Florida Phoenix: Gov. DeSantis is saying no to Medicaid expansion, even though the massive relief package would help out: “The $1.9 trillion stimulus plan signed earlier this March provides financial incentives in the millions to expand Medicaid in the dozen or so states. But Florida isn’t buying in. In the past, governors and lawmakers in Florida have been opposed to Medicaid expansion. And Gov. Ron DeSantis is still not on board, even though the giant relief package is in place and providing incentives. According to The Washington Times, DeSantis is a “hard no” on the issue. “The governor remains opposed to the expansion of Medicaid in Florida,” DeSantis spokesman Cody McCloud said in the recent Washington Times story.”
WBHM: Will Alabama And Mississippi Expand Medicaid To Low-Income Adults This Time Around? “Estimates show that Medicaid expansion would open up eligibility to more than 550,000 people across Alabama and Mississippi, though that number is from before the COVID-19 pandemic. Researchers said it is likely higher now. A common argument against expanding Medicaid is that it’s too expensive. States have to pay 10 percent of the cost to cover new enrollees, while the federal government pays 90 percent. But the new incentive in Biden’s American Rescue Plan is a game changer, according to many supporters of expansion.”
Georgia Recorder: Ga. GOP bets on limited Medicaid expansion despite fed’s push for more: “The uncertain status of the state’s limited expansion plan coupled with the sweetened deal from the White House has given state Democrats new fuel in their decade-long push for Georgia to expand the program under the Affordable Care Act. “Y’all, come on. This is ridiculous,” state Sen. Jen Jordan, an Atlanta Democrat, said during a vote on next year’s budget. “We could cover (500,000) people in this state. We could send money to rural hospitals, we could up health care provider reimbursement rates across this state. And we’re not doing any of it.”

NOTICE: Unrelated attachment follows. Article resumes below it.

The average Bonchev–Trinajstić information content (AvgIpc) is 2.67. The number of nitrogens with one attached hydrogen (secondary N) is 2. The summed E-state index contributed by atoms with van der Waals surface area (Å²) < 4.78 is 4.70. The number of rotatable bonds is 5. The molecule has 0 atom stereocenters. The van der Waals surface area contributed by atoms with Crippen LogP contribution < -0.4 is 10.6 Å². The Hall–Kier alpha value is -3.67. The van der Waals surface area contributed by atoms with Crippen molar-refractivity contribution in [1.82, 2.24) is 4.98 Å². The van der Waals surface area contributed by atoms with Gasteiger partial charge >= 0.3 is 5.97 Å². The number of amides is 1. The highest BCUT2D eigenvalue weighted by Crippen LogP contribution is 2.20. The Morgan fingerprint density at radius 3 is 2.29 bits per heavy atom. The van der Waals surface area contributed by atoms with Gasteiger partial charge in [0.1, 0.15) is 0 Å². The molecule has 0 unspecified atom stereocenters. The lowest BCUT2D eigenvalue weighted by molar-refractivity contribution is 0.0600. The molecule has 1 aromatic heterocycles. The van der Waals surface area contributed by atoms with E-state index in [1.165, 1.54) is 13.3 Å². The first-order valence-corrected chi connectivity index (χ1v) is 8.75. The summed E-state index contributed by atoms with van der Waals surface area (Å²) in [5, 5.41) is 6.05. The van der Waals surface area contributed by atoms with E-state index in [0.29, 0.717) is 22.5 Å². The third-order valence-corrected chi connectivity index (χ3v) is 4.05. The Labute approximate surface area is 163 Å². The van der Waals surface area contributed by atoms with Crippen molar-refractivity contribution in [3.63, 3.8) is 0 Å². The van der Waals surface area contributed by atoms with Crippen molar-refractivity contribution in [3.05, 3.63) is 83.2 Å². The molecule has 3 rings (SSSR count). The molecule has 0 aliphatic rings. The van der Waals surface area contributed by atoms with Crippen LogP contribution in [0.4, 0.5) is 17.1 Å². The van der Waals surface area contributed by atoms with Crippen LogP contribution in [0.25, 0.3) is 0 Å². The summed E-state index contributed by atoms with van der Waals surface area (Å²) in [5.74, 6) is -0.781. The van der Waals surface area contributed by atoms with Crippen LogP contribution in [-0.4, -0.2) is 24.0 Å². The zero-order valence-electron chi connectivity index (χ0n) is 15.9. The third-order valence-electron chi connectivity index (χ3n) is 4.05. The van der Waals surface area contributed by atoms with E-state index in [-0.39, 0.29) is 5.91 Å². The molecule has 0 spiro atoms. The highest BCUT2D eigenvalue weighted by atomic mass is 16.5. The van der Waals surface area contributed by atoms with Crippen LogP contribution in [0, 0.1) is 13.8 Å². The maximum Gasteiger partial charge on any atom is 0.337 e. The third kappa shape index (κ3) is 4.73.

Kansas City Star: Kansas Medicaid expansion faces steep climb after quick rejection in first 2021 debate: “Kansas Medicaid expansion was dealt another setback Wednesday in its first formal debate this year, as lawmakers signaled that the proposal, long a Democratic priority, was unlikely to go anywhere this session.
Senate Minority Leader Dinah Sykes, a Lenexa Democrat, introduced expansion as an amendment to a bill that sought to create a certification and funding process for community mental health clinics. It also authorized out-of-state physicians to treat Kansans via telemedicine.
Kansas is one of 12 states which has not expanded Medicaid since the Affordable Care Act went into effect in 2010. A provision of the act calls for the federal government to pick up 90 percent of the additional cost of expansion. Opponents call it too expensive while advocates say the state is missing out on federal funding and leaving thousands uninsured.”